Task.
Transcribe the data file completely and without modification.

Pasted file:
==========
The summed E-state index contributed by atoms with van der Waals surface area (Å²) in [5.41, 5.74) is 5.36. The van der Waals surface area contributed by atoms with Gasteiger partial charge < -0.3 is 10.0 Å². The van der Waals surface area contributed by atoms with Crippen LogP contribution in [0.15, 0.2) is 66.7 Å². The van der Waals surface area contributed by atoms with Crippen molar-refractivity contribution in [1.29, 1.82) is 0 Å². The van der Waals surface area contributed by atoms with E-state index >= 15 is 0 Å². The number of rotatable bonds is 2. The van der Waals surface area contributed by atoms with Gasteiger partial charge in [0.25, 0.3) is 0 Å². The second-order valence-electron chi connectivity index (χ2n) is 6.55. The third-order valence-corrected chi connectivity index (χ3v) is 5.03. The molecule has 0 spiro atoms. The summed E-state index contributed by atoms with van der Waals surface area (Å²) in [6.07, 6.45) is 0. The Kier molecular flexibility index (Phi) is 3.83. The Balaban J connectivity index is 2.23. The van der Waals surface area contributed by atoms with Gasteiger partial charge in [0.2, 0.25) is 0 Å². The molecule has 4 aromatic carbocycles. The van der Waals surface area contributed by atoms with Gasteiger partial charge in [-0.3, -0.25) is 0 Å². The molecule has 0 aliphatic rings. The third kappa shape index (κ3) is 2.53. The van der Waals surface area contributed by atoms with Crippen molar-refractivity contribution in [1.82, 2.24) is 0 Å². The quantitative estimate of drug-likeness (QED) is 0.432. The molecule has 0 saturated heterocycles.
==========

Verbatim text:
The summed E-state index contributed by atoms with van der Waals surface area (Å²) in [5.41, 5.74) is 5.36. The van der Waals surface area contributed by atoms with Gasteiger partial charge < -0.3 is 10.0 Å². The van der Waals surface area contributed by atoms with Crippen LogP contribution in [0.15, 0.2) is 66.7 Å². The van der Waals surface area contributed by atoms with Crippen molar-refractivity contribution in [1.29, 1.82) is 0 Å². The van der Waals surface area contributed by atoms with E-state index >= 15 is 0 Å². The number of rotatable bonds is 2. The van der Waals surface area contributed by atoms with Gasteiger partial charge in [0.25, 0.3) is 0 Å². The second-order valence-electron chi connectivity index (χ2n) is 6.55. The third-order valence-corrected chi connectivity index (χ3v) is 5.03. The molecule has 0 spiro atoms. The summed E-state index contributed by atoms with van der Waals surface area (Å²) in [6.07, 6.45) is 0. The Kier molecular flexibility index (Phi) is 3.83. The Balaban J connectivity index is 2.23. The van der Waals surface area contributed by atoms with Gasteiger partial charge in [0.2, 0.25) is 0 Å². The molecule has 4 aromatic carbocycles. The van der Waals surface area contributed by atoms with Gasteiger partial charge in [-0.3, -0.25) is 0 Å². The molecule has 0 aliphatic rings. The third kappa shape index (κ3) is 2.53. The van der Waals surface area contributed by atoms with Crippen molar-refractivity contribution in [1.82, 2.24) is 0 Å². The quantitative estimate of drug-likeness (QED) is 0.432. The molecule has 0 saturated heterocycles.